With an estimated human population prevalence of 1:2000, Velo-Cardio-Facial Syndrome (VCFS) is the second-most common multiple anomaly syndrome in humans and almost all children with the syndrome have speech and language impairments that are generally recognized to be complex and difficult to treat.
To demonstrate and to provide clinicians with expert guidance, the authors have produced a comprehensive two-volume set with a combination of text and video demonstrating the clinical features of Velo-Cardio-Facial Syndrome (VCFS); the communication phenotype in VCFS; the natural history of speech and language in VCFS; diagnostic procedures necessary for assessing speech and language disorders in VCFS; the treatment of speech and language impairment in VCFS; and outcomes, demonstrated by video on an accompanying CD-ROM to Volume 2.
Chapter 1: The History of VCFS
The History of VCFS
Two Major Events in 1992
Communication Disorders and VCFS
The Significance of Two Anomalies Occurring Together
The Implications for Speech Pathologists, Surgeons, and Other Craniofacial Specialists
What Do I Call It?
Chapter 2: The Expansive Phenotype of VCFS
Ear and Hearing Anomalies
Brain and Central Nervous System Anomalies
Pharyngeal, Laryngeal, and Airway Anomalies
Abdominal and Visceral Anomalies
Problems in Infancy
Skeletal, Muscle, Spine, and Orthopedic Anomalies
Skin and Hair Findings
Endocrine and Immune Findings
Speech and Language Disorders
Cognitive, Learning, and Attentional Disorders
Secondary Developmental Sequences
Why the Expansive Phenotype ?
Chapter 3: The Genetics of VCFS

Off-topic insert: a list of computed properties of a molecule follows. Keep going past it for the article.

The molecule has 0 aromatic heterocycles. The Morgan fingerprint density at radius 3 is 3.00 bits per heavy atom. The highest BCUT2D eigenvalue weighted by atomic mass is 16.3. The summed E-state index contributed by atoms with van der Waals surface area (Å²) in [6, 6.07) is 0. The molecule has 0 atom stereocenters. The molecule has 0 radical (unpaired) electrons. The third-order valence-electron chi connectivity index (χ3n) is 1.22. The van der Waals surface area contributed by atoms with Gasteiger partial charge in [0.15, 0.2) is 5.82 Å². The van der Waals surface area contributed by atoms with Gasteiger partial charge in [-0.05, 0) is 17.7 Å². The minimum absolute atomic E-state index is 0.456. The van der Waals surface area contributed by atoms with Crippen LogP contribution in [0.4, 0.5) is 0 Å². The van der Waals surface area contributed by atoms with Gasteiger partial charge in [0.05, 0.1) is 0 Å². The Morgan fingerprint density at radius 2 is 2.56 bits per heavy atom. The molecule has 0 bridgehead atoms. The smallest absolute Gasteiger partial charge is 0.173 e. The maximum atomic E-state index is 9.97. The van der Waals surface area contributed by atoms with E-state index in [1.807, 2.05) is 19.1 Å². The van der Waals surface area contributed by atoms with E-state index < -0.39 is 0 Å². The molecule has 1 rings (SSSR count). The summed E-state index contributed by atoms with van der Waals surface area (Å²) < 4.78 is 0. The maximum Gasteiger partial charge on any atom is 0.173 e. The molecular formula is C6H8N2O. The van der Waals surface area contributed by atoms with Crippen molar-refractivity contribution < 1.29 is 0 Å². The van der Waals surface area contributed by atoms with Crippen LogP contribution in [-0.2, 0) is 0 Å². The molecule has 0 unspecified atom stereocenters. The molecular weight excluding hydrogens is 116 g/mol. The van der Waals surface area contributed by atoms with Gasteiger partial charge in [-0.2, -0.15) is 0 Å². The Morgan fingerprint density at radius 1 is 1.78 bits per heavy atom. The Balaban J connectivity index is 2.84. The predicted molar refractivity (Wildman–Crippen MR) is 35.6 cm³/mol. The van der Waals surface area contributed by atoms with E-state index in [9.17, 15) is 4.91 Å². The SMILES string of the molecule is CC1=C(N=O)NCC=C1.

What Does Genetic Mean?
Mode of Inheritance
Describing the Genome at 22q11.2
Determining the Nature of the Deletion in VCFS
How the Deletion Occurs
Identifying the Genes in the Deleted Region
Determining What the Genes Do, Identifying Candidate Genes for Specific Phenotypes, and Identifying Polymorphisms
Animal Models and Knockouts
How Is a Deletion Different from Other Mutations?
Genetic Effects Outside of the 22q11.2 Region that Contribute to the Phenotype
Epigenetic Factors that Might Contribute to the Phenotypic Spectrum
Genetic Counseling for VCFS
Mosaicism and Germline Mosaicism
Counseling for People with VCFS
Chapter 4: Triage in VCFS: Utilizing the Natural History
Audiology (Hearing Testing)
Cardiology (Pediatric Cardiology)
Clinical Genetics and Genetic Counseling
Dentistry and Orthodontics
Gastroenterology (Pediatric Gastroenterology)
Magnetic Resonance Imaging and Angiography
Nasopharyngoscopy, FEES or FEESST, Direct Laryngoscopy, Bronchoscopy, Esophagoscopy, and Gastroscopy
Ophthalmology (Pediatric Ophthalmology)
Pulmonology (Pediatric Pulmonology)
Videofluoroscopy for Speech
Videofluoroscopy for Swallowing
Chapter 5: Growth, Weight Gain, and Feeding
Is Short Stature a Feature of VCFS?
Significance of these Data and the Growth Curve
Possible Flaws in the Data
Emesis and Spitting Up through the Nose
Feeding Time (Duration)
Type of Bottle and Nipple
Identifying and Understanding the Factors Leading to Problems
What If the Child Already Has a Tube?
Appendix: Clinical Synopsis of VCFS
ABOUT THE AUTHORS
Karen J. Golding-Kushner, Ph.D., Executive Director of The Velo-Cardio-Facial Syndrome Educational Foundation, Inc.
Robert J. Shprintzen, Ph.D., Director, Communication Disorder Unit; Director; The Center for the Diagnosis, Treatment, and Study of Velo-Cardio-Facial Syndrome; and Director of The Center for Genetic Communicative Disorders, State University of New York Upstate Medical University, Syracuse.